Directions from Munich Airport to Ulm

Leaving the Plane and Clearing Customs

After getting off the plane, you walk a bit and go through a checkpoint where they check your passport and ask a few questions. The first checkpoint you see might be for people going on to other planes. If so, skip that and continue toward the baggage collection area. After the checkpoint, continue to the baggage area.

Find the S-Bahn Entrance and Ticket Machines

After collecting your baggage, you will walk through customs. If you have nothing to declare, you simply walk through the green doorway and will probably not be questioned. Now you are in the general airport area. Your goal is to find entrance to the S-Bahn (but not to go in yet) and the ticket machines. Along the way, you should also find a place to buy euros.

The instructions below explain how to buy an S-Bahn ticket. However, if you are not going to do anything in Munich except take a train out of the city, you can buy one ticket that covers the S-Bahn and the train. If you are doing that, ignore the S-Bahn ticket instructions and either buy your Deutsche Bahn ticket in advance or at a machine or ticket counter in the airport.

White S in green circle
S-Bahn sign.
Entrance to down escalator
S-Bahn entrance.
After leaving customs and stepping out of the controlled area, one of the many signs in sight will have a white S in a green circle. A big S-Bahn sign is shown to the left, but you are looking for the same graphic on a little sign. Follow those signs. This will involve traversing several corridors and passing various shops and counters. Keep an eye out for an ATM or a place to change currency. If you see an ATM, use that. Otherwise, prefer Sparkasse (near an S-Bahn entrance) and skip the place labeled Cambio, Reise Bank, or Western Union. (If you do not find an ATM, buy just enough euros for the day. The exchange rate and fees are usually better with an ATM.) Eventually, you will find an entrance to the S-Bahn, as shown to the right. Do not enter the S-Bahn. You must buy a ticket before entering the city transit system.

Ticket machine, silver with blue top
Fahrkarten MVV-Tickets machine.
Look for an MVV-Tickets machine, shown to the left.

Push the flag button to get English. (Two caveats: The flag button blends in with the machine decor and is easy to overlook. And on one machine I tried, it was broken.) If you are traveling alone and going straight to Ulm, push the orange 4 button and put money (€10.8 in 2016) into the machine, in bills or coins. You can put in more, and it will give change. The orange 4 button buys a four-zone single-fare pass.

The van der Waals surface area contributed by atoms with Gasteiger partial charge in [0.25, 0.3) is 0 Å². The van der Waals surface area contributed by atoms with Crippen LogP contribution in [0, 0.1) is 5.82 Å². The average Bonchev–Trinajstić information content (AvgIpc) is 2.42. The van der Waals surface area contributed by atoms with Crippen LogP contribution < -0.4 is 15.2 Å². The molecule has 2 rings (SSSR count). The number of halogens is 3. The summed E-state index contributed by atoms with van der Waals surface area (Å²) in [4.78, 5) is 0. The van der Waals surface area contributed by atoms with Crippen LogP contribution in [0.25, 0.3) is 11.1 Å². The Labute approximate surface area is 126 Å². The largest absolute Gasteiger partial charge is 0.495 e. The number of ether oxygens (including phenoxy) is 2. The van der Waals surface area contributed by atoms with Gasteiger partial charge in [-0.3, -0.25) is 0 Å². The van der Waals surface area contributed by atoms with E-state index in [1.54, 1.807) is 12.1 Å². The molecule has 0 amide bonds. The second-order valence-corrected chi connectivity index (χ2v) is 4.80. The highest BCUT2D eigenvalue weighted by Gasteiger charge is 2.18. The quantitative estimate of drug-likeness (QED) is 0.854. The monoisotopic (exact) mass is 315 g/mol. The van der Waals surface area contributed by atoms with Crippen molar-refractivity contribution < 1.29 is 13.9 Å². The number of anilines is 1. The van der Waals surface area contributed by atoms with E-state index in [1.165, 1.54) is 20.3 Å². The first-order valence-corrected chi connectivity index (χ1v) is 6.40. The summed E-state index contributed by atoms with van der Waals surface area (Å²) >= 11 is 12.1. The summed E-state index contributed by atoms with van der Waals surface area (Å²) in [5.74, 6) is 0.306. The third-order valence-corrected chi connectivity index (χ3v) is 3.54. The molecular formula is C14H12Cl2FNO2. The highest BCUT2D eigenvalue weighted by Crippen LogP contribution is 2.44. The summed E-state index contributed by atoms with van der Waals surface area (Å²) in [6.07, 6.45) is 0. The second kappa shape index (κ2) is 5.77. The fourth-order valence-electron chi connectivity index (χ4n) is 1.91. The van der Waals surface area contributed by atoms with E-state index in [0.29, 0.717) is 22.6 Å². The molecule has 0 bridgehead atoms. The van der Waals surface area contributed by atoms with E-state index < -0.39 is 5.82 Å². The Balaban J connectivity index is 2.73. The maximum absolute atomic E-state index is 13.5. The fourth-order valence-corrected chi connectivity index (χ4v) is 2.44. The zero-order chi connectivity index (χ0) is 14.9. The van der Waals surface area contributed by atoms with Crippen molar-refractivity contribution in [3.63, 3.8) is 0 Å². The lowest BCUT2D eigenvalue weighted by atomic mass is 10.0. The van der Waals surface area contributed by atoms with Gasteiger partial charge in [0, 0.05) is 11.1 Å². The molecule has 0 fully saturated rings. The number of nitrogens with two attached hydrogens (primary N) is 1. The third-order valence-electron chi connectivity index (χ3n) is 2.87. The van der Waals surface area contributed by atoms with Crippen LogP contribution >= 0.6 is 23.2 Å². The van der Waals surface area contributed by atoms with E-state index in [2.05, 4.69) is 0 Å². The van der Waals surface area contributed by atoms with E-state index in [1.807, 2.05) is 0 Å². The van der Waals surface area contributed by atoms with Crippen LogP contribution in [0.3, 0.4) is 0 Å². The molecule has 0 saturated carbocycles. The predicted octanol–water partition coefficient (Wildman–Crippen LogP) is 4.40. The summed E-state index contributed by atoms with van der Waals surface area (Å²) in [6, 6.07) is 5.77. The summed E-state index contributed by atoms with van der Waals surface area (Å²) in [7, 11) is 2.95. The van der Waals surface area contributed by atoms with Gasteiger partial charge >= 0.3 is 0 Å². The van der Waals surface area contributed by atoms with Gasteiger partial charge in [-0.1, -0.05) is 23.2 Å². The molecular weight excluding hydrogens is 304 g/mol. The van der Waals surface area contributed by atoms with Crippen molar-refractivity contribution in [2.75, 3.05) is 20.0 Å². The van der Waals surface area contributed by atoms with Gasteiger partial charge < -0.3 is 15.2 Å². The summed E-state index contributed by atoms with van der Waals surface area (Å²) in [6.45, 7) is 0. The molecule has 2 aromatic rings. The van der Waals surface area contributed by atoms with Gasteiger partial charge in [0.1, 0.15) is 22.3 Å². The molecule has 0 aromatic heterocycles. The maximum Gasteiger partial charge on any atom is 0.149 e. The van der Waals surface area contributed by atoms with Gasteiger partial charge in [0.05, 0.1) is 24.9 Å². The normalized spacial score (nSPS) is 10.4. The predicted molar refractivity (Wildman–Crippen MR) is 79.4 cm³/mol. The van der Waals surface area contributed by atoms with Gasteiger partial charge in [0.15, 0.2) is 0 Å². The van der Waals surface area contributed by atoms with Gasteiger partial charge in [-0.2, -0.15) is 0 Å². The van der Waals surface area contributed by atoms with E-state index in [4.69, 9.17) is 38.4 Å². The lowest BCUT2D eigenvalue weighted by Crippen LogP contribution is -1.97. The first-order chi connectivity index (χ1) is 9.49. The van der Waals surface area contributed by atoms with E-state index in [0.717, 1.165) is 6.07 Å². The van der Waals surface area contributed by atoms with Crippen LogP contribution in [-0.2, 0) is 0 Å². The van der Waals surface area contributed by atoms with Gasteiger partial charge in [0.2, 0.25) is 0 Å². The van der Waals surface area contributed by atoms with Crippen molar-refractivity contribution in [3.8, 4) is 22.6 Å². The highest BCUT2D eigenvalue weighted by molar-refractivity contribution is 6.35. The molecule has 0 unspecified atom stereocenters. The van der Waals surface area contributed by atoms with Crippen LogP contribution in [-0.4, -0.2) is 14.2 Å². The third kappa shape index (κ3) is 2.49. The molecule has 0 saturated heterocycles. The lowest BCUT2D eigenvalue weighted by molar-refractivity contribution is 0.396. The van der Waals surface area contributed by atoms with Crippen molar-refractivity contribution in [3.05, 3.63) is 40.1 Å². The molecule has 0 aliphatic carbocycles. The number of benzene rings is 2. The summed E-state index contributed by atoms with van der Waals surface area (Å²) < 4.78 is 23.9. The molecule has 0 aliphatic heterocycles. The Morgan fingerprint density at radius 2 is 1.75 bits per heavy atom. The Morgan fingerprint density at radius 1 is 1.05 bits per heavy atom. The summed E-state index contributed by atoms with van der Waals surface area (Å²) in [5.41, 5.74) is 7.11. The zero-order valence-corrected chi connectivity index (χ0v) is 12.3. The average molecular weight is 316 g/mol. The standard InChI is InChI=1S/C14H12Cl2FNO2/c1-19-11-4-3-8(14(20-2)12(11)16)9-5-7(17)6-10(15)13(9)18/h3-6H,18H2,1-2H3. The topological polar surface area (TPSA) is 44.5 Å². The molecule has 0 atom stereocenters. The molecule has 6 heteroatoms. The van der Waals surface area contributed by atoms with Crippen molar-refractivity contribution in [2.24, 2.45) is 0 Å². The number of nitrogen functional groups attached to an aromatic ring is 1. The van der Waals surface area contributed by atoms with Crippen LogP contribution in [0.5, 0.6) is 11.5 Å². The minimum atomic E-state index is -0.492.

If you are alone but wish to travel around Munich before going to Ulm, press the yellow button next to the Single-Tageskarte Gesamtnetz label and pay. This buys you a single-person day pass. You can ride the trains, buses, and streetcars in Munich as many times as you want until 6 a.m. the next morning.

If you are in a group of two to five people, press the yellow button next to the Partner-Tageskarte Gesamtnetz label and pay. This buys you a group day pass. As long as you are together, you can ride the Munich trains, buses, and streetcars as many times as you want until 6 a.m. the next morning. It may be the same price as two single fares to the Hauptbahnhof.

Enter the S-Bahn

Now go back to the S-Bahn entrance. Check for a machine to time-stamp your ticket. They used to be at the top (entrance) of the escalator, but I am told they are now on the platforms below. Depending on your ticket type, you might need to insert it into a machine to time-stamp it. If so, be sure to stamp it before boarding. (Some tickets may be already dated when printed.)

Go in and down the escalator. You will be on the train platforms, Gleis 1 and Gleis 2. Signs will tell you the next trains coming, where they are going, and so on.

Take the S8 or S1 to the Hauptbahnhof

Get on the S8 or S1 train. The S8 is at the end of its line, so you cannot go in the wrong direction. I think the S1 is also at the end of its line. (If not, it makes a loop, so you still cannot go wrong. The map looked to me at first like there might be a loop, but now I do not think so.)